Sprinkler System Start-Up Tips
The warmth of spring means it’s time to prepare your landscape sprinkler system for another season of watering.
Hiring a qualified irrigation professional to perform tasks like spring start-up is always best, but experienced do-it-yourselfers, can follow these tips:
Timing Is Everything
First of all, you need to make sure spring has indeed sprung. The soil beneath your landscaping is always the last to thaw, so use a shovel to confirm that the ground is frost-free 12 inches down. Starting your sprinkler system while the ground is still frozen can result in damaged pipes. Is the ground still hard as a rock? Wait another week and try again.
Then check the settings on your sprinkler to make sure they’re appropriate for your landscape’s watering needs. Replace the back-up battery in the timer/controller, if necessary.
Go with the Flow
Before turning on any water to the system, double-check that all manual drain valves are returned to the “closed” position. When you first turn the water back on, be sure to open the system main water valve SLOWLY to allow pipes to fill with water gradually. Opening the water valve to quickly can result in a high-pressure surge called “water hammer,” which often causes burst pipes and damaged valves.
Check for rocks, dirt, sand and other types of debris that could block your sprinkler heads. And keep an eye out for spray heads that may have become buried with debris over the course of the winter.
Nozzles and sprinkler heads are designed to withstand normal wear and tear of irrigation, but not errant lawn mowers or snowplows. So be sure to replace all cracked, chipped or worn components. A broken or leaky sprinkler can wreak havoc on both your landscaping and water bills.
Valves and Pressure Gauges
The valves in your irrigation system are the system’s heart. It’s important to visually inspect each valve to determine that it’s operating properly. You can do this by manually activating all zones from the controller.
Also, make sure the water pressure is at a safe operating range. Too much pressure will result in cracked pipes, busted valves, sprinkler head leaks and inefficient watering.
A water pressure gauge is often helpful. These devices typically connect to a hose faucet and give you a good idea of the pressure in your irrigation system. (Suggested operating range is typically 40 -65 PSI.) Hint: If water is “misting” out of your sprinkler heads, your pressure is too high and should be reduced.
Think It’ll Rain?
Most modern irrigation systems are equipped with a rain sensor. This device should also be checked prior to activating your system in the spring. Here’s how:
- First, consult the systems operator’s manual to determine the proper setting for testing your unit. (For example, some systems must be set to the “manual all stations” setting to test them. If that is the case with your system, you cannot test it on the “manual single station” setting.)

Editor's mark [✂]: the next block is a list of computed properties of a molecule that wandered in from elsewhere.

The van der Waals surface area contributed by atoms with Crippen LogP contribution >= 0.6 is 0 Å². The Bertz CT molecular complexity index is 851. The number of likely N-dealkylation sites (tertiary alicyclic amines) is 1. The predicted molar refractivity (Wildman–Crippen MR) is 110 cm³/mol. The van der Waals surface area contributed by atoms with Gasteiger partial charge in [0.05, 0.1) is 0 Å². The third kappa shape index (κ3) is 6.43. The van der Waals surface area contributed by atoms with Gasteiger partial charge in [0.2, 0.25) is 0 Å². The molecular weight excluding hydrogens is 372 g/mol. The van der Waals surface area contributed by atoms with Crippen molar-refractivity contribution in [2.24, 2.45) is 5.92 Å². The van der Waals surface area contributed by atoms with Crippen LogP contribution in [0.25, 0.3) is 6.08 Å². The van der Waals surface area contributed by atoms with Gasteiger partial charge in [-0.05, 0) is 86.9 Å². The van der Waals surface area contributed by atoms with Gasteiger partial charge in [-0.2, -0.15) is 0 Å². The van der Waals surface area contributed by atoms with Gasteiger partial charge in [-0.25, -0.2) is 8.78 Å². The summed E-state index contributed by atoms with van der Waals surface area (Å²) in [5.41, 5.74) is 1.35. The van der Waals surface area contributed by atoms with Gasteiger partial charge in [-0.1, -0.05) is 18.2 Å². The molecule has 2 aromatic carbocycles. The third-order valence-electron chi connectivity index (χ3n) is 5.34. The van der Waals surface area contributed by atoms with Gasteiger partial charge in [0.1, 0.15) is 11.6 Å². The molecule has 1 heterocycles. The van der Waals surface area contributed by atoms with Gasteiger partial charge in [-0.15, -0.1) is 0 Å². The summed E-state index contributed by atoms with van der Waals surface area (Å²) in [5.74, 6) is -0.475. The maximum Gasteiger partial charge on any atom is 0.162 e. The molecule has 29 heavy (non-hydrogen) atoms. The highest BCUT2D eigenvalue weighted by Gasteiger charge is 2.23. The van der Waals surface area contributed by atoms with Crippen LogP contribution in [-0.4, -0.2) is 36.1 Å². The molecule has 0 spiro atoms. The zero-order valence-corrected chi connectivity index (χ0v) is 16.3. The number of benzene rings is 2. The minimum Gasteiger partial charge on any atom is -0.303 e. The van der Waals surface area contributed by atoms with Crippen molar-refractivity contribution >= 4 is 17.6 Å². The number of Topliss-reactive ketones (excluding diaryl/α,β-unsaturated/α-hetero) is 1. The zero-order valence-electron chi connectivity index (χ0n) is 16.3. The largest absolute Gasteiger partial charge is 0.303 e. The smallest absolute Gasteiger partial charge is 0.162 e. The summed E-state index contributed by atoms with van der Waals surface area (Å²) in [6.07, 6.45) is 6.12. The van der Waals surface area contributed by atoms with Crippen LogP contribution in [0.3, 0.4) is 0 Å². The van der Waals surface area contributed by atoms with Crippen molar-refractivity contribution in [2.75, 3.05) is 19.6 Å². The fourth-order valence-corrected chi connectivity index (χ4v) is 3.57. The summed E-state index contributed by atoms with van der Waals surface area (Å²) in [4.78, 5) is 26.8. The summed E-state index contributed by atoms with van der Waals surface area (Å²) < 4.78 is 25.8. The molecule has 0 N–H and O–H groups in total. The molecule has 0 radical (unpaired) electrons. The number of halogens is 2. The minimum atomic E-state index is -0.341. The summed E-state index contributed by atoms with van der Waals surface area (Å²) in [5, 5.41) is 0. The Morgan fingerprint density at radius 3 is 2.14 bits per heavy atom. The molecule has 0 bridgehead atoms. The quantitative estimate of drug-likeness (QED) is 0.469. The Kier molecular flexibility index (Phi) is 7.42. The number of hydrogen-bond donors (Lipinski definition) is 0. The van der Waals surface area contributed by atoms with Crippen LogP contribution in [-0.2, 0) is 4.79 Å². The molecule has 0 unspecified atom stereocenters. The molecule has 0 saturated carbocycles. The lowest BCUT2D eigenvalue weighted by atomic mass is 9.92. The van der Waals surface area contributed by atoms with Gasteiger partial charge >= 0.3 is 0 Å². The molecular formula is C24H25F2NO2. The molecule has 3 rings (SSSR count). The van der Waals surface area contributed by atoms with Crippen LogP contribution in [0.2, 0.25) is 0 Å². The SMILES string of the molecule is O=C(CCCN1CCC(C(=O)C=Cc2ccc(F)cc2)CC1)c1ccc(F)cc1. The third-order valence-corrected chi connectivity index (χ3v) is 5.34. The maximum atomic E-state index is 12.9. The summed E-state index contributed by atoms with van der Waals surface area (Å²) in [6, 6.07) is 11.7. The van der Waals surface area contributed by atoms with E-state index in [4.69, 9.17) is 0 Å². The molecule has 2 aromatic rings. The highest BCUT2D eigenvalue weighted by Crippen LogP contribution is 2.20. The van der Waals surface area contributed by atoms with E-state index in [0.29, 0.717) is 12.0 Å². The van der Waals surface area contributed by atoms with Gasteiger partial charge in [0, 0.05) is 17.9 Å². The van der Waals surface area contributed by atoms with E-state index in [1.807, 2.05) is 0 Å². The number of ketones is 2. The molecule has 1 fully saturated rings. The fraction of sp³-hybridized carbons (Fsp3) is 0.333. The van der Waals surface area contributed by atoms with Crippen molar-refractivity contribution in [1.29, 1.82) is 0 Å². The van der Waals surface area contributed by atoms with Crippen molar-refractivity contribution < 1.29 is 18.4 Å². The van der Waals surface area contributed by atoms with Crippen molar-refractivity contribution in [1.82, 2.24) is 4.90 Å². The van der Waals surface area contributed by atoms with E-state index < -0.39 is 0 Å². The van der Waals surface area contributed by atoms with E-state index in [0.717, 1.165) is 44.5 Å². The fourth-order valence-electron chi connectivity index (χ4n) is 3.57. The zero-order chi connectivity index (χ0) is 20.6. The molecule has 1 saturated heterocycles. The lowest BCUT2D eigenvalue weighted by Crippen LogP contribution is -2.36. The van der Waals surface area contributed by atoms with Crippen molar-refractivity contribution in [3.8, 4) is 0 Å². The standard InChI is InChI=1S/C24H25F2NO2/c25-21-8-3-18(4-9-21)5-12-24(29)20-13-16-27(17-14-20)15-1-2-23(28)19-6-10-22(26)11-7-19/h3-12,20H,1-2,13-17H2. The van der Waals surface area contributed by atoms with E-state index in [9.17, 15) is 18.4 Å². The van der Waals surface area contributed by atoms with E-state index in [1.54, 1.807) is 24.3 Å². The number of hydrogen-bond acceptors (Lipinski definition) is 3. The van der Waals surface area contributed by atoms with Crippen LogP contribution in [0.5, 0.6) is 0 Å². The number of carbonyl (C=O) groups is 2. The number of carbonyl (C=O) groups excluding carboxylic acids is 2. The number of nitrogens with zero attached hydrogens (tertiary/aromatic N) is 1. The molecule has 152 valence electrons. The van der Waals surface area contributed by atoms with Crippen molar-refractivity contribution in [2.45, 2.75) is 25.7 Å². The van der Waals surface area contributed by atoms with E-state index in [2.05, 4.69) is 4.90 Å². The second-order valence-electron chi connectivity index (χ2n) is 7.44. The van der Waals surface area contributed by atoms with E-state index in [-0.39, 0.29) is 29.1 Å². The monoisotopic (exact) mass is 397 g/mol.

- After properly setting the irrigation system control, check the system to make sure it came on. (You may need a helper to assist you.)
- Once you have confirmed that the sprinkler is running, depress the plunger located on the top of the rain sensor. The sprinkler system should stop irrigating within a few seconds.
- If watering does not stop when you depress the plunger, you’ll have to troubleshoot the system. Confirm that all wiring connections on the sensor and on the sprinkler control unit are tight. Check to make certain that the jumper tab, also called a jumper wire, was removed when the rain sensor was hooked up to the control panel.
Also be aware that the disk inside a rain sensor can become clogged with dirt or insects, which can keep it from functioning properly. Consult your operator’s manual for the correct procedure to clean the disk.
A Word about Backflow
A backflow device has been installed on your irrigation system in accordance with Ohio state law. This device prevents a cross-connection from occurring between the drinkable and undrinkable water in your home.
Spring is a good time to have your backflow preventer tested, as annual testing of the device is required in the state of Ohio. This testing can only be done by individuals who have been certified by an approved testing school. Backflow testers must have at least 24 hours of training in the classroom and hands-on test lab.
To locate a certified backflow tester in your area, Click Here.
Leave It to the Pros
Again, it’s best to leave all spring start-up tasks to the professionals. A qualified service technician will go through your irrigation system zone by zone and check every irrigation spray pattern for optimum turf and plant coverage, as well as check each sprinkler head and valve for any leaks. He can also test and clean your rain or weather sensor to ensure top performance.
Lastly, the technician will program the controller for the proper irrigation schedule, based on your landscape and weather conditions, as well as neighborhood watering restrictions.